2014: The Year of Transition for Marketers

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Why this is the year—and era—of change in the field of marketing.

Every aspect of marketing needs to be rethought. That's the strong—perhaps jarring—sentiment from James Gross, cofounder of marketing technology company Percolate. Gross says marketers are in a time of major transition; and to rise to and then exceed customer expectations and company demands, modern marketers must innovate, reshape, and transform their approach to strategies and execution.

I recently chatted with Gross about how marketers can not only survive, but thrive in a neo-age of ubiquitous technology, ongoing interaction, and deep personalization. Gross challenges marketers to embrace an industry-wide evolution—from the content that marketers create and the audiences they target to the various channels they use and methods they deploy. In this candid interview, Gross explains how an epoch of impactful campaigns is emerging right before our eyes.

Q: Why do you consider 2014 a year of transition for marketers?James Gross of Percolate explains why this is the year of transition for marketers.
James Gross: Well, at some point in 2014 we're actually going to [reach] more than 3 billion Internet users [or roughly 40% of the world's population]. That's an amazing feat. There's no other technology or service that enables [that many users] other than the Internet. And what's interesting is that the network only gets stronger with the more people that [use] it.

Why is this so important for marketers? Well, [analysts] predict that from 2014 to 2019 Internet users will reach about 6 billion people—basically the amount of people will double over the next five years. So that [growth] will enable and allow marketers to do things that they've never thought of before with vast sharing and culling of stories, info, and content.

Q: So, how should marketers rethink channels?
Gross: Well, channels are a really interesting concept.  We're moving [away] from a world of what used to be very finite channels—you know: network television, radio, billboards. The channel model is moving from what was a limited amount of channels to a world of infinite channels. So, essentially, strategy has to change from only reaching mass audiences at very specific times to reaching anyone in the world at anytime. [Marketers'] channel strategy needs to be totally be rethought [to reflect the change] in this new world.

Q: What about changes in content?
Gross: Marketers are going to have to move from just thinking about stock content. And what I mean by that is content that's built to have a very long shelf life; [for example], a commercial is meant to be in market for about nine months. They're going to have to move from that content to what we call flow content. These are quick hits of content—smaller, bite-size pieces of content that are often relevant in the moment but not relevant outside of the moment. So, the brand has to [make a] move to create more of this flow content in order to be relevant all the time. Of course it's not just about flow content. [Brand marketers] need move from just stock to [a combination of] stock and flow content.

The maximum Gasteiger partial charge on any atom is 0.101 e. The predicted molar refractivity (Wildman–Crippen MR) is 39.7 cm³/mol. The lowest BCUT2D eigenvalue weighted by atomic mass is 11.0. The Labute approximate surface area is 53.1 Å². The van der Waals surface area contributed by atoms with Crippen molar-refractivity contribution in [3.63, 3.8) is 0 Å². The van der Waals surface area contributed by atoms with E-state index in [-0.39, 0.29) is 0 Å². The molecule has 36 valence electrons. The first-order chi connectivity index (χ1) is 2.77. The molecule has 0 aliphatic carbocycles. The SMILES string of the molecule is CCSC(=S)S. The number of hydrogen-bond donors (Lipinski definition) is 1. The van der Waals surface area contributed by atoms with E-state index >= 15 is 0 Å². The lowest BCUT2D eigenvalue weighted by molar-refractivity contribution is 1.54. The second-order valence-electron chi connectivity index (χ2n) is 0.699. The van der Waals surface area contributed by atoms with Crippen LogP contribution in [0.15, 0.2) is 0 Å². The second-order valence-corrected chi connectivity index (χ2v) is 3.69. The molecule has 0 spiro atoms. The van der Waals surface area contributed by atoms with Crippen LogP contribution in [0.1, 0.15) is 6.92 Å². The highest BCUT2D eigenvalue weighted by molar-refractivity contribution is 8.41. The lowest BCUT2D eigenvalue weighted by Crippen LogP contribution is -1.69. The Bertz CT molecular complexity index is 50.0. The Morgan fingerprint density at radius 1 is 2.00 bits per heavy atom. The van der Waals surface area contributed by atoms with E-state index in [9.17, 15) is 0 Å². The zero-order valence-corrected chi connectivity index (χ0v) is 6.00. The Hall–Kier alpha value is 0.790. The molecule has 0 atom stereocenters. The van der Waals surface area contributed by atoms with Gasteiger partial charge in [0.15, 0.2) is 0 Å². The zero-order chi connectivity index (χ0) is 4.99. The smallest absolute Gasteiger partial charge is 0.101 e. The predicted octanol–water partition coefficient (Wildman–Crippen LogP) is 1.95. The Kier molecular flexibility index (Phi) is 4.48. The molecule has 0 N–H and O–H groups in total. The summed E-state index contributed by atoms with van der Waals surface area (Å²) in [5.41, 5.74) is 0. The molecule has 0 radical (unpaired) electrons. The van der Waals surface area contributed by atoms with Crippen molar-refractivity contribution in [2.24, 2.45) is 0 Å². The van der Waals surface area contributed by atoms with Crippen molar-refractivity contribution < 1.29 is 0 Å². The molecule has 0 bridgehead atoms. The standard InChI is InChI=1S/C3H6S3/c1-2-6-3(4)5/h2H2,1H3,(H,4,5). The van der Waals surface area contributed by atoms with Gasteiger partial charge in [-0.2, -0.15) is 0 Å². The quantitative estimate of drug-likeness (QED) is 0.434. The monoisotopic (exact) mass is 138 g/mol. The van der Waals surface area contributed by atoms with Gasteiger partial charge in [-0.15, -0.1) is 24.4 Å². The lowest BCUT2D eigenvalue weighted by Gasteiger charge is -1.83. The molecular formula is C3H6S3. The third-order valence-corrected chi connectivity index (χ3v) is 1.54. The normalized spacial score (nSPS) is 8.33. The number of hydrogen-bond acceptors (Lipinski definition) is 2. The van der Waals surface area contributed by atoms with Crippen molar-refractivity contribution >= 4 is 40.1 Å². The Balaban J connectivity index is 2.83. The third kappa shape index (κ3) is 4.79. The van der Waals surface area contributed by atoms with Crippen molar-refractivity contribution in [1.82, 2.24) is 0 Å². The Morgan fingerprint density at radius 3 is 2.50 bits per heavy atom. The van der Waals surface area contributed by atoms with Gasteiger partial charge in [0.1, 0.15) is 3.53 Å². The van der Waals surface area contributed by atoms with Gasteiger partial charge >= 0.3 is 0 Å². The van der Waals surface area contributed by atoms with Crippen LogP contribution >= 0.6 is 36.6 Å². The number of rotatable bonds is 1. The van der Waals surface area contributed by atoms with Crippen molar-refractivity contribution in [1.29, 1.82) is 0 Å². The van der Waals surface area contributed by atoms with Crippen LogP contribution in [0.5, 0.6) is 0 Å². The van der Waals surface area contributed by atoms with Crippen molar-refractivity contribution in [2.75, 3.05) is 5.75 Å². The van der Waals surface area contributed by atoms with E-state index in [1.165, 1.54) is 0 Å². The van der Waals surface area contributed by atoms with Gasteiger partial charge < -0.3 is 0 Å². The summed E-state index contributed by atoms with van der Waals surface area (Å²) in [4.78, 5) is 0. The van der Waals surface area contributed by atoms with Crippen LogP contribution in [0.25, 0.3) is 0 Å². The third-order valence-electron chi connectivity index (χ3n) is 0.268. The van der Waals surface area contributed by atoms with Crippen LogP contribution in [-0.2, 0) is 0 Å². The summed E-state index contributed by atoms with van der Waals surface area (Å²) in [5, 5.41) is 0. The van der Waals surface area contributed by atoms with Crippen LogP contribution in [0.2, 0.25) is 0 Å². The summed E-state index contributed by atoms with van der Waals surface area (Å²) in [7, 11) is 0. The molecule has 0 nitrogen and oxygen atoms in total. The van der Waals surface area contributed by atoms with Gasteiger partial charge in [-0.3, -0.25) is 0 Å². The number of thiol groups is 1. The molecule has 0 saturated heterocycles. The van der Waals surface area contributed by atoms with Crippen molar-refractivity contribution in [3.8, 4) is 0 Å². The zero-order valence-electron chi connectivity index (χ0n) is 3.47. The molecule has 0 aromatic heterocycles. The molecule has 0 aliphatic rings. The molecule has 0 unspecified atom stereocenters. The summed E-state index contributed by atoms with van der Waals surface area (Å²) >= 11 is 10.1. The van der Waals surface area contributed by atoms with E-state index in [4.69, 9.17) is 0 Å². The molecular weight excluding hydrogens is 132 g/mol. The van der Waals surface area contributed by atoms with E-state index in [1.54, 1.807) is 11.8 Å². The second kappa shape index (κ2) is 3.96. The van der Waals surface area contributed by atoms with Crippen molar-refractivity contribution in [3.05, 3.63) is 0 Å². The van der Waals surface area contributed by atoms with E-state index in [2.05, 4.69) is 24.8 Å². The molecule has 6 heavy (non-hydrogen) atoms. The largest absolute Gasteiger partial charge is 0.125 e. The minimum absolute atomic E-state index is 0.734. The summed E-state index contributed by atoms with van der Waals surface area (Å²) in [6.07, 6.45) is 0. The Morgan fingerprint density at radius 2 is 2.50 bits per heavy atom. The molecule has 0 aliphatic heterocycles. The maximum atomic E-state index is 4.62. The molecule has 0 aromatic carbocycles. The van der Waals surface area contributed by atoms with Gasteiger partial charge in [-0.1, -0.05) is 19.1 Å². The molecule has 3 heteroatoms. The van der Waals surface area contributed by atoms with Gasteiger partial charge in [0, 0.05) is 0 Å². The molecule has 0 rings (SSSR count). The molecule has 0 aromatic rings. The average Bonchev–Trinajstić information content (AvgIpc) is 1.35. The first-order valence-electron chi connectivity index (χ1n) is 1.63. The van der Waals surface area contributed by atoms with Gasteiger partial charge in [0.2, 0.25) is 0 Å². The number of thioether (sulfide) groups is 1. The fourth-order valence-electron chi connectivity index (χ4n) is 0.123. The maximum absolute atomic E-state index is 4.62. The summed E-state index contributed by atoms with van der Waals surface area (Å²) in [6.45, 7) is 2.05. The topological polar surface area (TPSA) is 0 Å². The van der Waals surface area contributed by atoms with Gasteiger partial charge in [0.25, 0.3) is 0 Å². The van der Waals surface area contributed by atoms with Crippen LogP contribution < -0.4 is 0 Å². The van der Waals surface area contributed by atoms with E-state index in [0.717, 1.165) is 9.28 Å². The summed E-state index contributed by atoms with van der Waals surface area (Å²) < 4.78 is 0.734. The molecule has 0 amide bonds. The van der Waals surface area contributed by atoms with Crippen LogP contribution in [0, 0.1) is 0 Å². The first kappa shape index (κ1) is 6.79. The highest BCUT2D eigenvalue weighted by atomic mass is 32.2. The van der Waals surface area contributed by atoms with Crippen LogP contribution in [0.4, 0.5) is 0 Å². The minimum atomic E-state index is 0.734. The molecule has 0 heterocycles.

Q: And what new approach should marketers take when defining their target audiences?
Gross: I think the thing marketers need to remember is that audience [size] is just getting bigger. I mentioned the number of Internet users reaching 6 billion. The other thing [to think about] is there's a growing world middle class; it's a sort of metric built out by the World Bank. It includes anyone who makes between $10 and $100 a day. It's a different middle class than what you would think about in the United States, but it's the global middle class.

What's amazing about that stat is that the World Bank predicts that the number of people in the middle class will swell to 5 billion; so, we're going from the current 1.8 billion to 5 billion. For most [brand marketers] who sell most of their products or services [to the middle class] this means your [potential] audience size is nearly tripling in the amount of people you could possibly reach. And, again, with a vehicle like the Internet [that allows marketers to] reach [potential customers] your audience is just going to grow.

Your ability to ascertain—and win that market share over—basically comes down your ability to now reach these new audiences and communicate why they might want to buy your products and services. It's exciting. It means marketing as a discipline is growing. Marketers need to think bigger about their reach.

Q: How should a modern marketer reconsider processes—or the way they're getting to an end result?
Gross: It just goes back to this idea of how marketers traditionally worked. Marketers made their buying decisions months in advance, then built campaigns around those [times and channels].

We're moving from that model—which still works—to a much bigger opportunity. The process of marketing—sort of, what's been a small, internal marketing team, and possibly an agency of record—needs to be rethought. Those changes stem from the natural [evolution] that technology has brought. Modern marketers and the marketing department have to expand their impact through systems technology.

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